Furthermore, the preferences of economic elites (as measured by our proxy, the preferences of “affluent” citizens) have far more independent impact upon policy change than the preferences of average citizens do. To be sure, this does not mean that ordinary citizens always lose out; they fairly often get the policies they favor, but only because those policies happen also to be preferred by the economically-elite citizens who wield the actual influence.
Of course our findings speak most directly to the “first face” of power: the ability of actors to shape policy outcomes on contested issues. But they also reflect—to some degree, at least—the “second face” of power: the ability to shape the agenda of issues that policy makers consider. The set of policy alternatives that we analyze is considerably broader than the set discussed seriously by policy makers or brought to a vote in Congress, and our alternatives are (on average) more popular among the general public than among interest groups. Thus the fate of these policies can reflect policy makers’ refusing to consider them rather than considering but rejecting them. (From our data we cannot distinguish between the two.) Our results speak less clearly to the “third face” of power: the ability of elites to shape the public’s preferences.49 We know that interest groups and policy makers themselves often devote considerable effort to shaping opinion. If they are successful, this might help explain the high correlation we find between elite and mass preferences. But it cannot have greatly inflated our estimate of average citizens’ influence on policy making, which is near zero.
All in all, we believe that the public is likely to be a more certain guardian of its own interests than any feasible alternative.
Despite the seemingly strong empirical support in previous studies for theories of majoritarian democracy, our analyses suggest that majorities of the American public actually have little influence over the policies our government adopts. Americans do enjoy many features central to democratic governance, such as regular elections, freedom of speech and association, and a wide- spread (if still contested) franchise. But we believe that if policymaking is dominated by powerful business organizations and a small number of affluent Americans, then America’s claims to being a democratic society are seriously threatened.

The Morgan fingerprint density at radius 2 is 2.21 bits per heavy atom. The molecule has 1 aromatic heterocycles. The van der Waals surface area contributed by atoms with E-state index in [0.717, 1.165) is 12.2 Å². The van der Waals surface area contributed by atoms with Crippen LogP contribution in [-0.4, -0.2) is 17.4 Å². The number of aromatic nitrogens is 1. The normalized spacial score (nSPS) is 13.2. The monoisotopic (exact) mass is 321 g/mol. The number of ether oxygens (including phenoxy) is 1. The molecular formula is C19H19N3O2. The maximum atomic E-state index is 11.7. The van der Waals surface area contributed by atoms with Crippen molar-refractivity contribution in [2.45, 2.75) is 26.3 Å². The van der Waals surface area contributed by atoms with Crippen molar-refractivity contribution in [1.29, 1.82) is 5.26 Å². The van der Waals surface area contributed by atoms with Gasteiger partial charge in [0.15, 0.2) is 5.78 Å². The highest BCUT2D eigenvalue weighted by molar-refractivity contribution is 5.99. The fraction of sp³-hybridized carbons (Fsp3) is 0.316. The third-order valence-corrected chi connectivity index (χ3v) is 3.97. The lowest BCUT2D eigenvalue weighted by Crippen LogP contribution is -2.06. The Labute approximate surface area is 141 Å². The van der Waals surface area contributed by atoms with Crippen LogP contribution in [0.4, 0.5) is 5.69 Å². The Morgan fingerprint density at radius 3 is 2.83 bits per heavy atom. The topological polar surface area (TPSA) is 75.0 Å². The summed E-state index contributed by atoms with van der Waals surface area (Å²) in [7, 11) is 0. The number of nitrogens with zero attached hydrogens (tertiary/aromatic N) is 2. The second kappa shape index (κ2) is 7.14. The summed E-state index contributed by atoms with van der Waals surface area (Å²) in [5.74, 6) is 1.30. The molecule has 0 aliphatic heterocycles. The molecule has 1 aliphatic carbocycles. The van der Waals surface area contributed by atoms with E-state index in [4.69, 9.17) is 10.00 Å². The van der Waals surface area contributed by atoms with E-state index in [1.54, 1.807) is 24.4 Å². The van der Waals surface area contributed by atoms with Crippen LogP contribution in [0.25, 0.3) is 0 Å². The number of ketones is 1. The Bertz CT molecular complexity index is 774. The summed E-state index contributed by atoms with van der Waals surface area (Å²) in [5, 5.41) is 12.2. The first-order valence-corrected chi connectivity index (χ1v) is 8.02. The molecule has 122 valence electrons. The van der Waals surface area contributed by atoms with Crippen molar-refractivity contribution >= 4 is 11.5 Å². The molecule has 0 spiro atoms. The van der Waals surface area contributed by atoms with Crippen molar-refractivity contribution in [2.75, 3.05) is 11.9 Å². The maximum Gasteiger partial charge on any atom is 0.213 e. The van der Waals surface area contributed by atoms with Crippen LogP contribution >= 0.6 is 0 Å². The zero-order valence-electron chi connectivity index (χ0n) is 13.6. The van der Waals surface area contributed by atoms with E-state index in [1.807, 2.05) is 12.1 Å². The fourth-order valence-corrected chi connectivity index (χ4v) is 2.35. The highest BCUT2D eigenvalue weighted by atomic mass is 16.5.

Adam Przeworski, a democratic theorist at New York University, suggested that democratic erosion in America begins with a breakdown in what he calls the “class compromise.” His point is that democracies thrive so long as people believe they can improve their lot in life. This basic belief has been “an essential ingredient of Western civilization during the past 200 years,” he said.
But fewer and fewer Americans believe this is true. Due to wage stagnation, growing inequalities, automation, and a shrinking labor market, millions of Americans are deeply pessimistic about the future: 64 percent of people in Europe believe their children will be worse off than they were; the number is 60 percent in America.
That pessimism is grounded in economic reality. In 1970, 90 percent of 30-year-olds in America were better off than their parents at the same age. In 2010, only 50 percent were. Numbers like this cause people to lose faith in the system. What you get is a spike in extremism and a retreat from the political center. That leads to declines in voter turnout and, consequently, more opportunities for fringe parties and candidates.
Political polarization is an obvious problem, but researchers like Przeworski suggest something more profound is going on. Political theorists like to talk about the “social compact,” which is basically an implicit agreement among members of society to participate in a system that benefits everyone.
Well, that only works if the system actually delivers on its promises. If it fails to do so, if it leads enough people to conclude that the alternative is less scary than the status quo, the system will implode from within.
Is that happening here? Neither Przeworski nor anyone else went quite that far. But we know there’s a growing disconnect between productivity (how hard people work) and compensation (how much they’re paid for that work). At the same time, we’ve seen a spike in racial animus, particularly on the right. It seems likely there’s a connection here.
Przeworski believes that American democracy isn’t collapsing so much as deteriorating. “Our divisions are not merely political but have deep roots in society,” he argues. The system has become too rigged and too unfair, and most people have no real faith in it.
Where does that leave us? Nowhere good, Przeworski says. The best he could say is that “our current crisis will continue for the foreseeable future.”
Um, or not.
Don’t forget the other crises piled on top: climate catastrophe, the rise of AI and the jobless future, and the build-up of nuclear arsenals.
- Nancy Bermeo, cited by Sean Illing in 20 of America’s top political scientists gathered to discuss our democracy. They’re scared.
The status quo is not kind. It works overtime to stay the status quo, and that means that new ideas, urgent pleas and cries for justice are rarely easily voiced.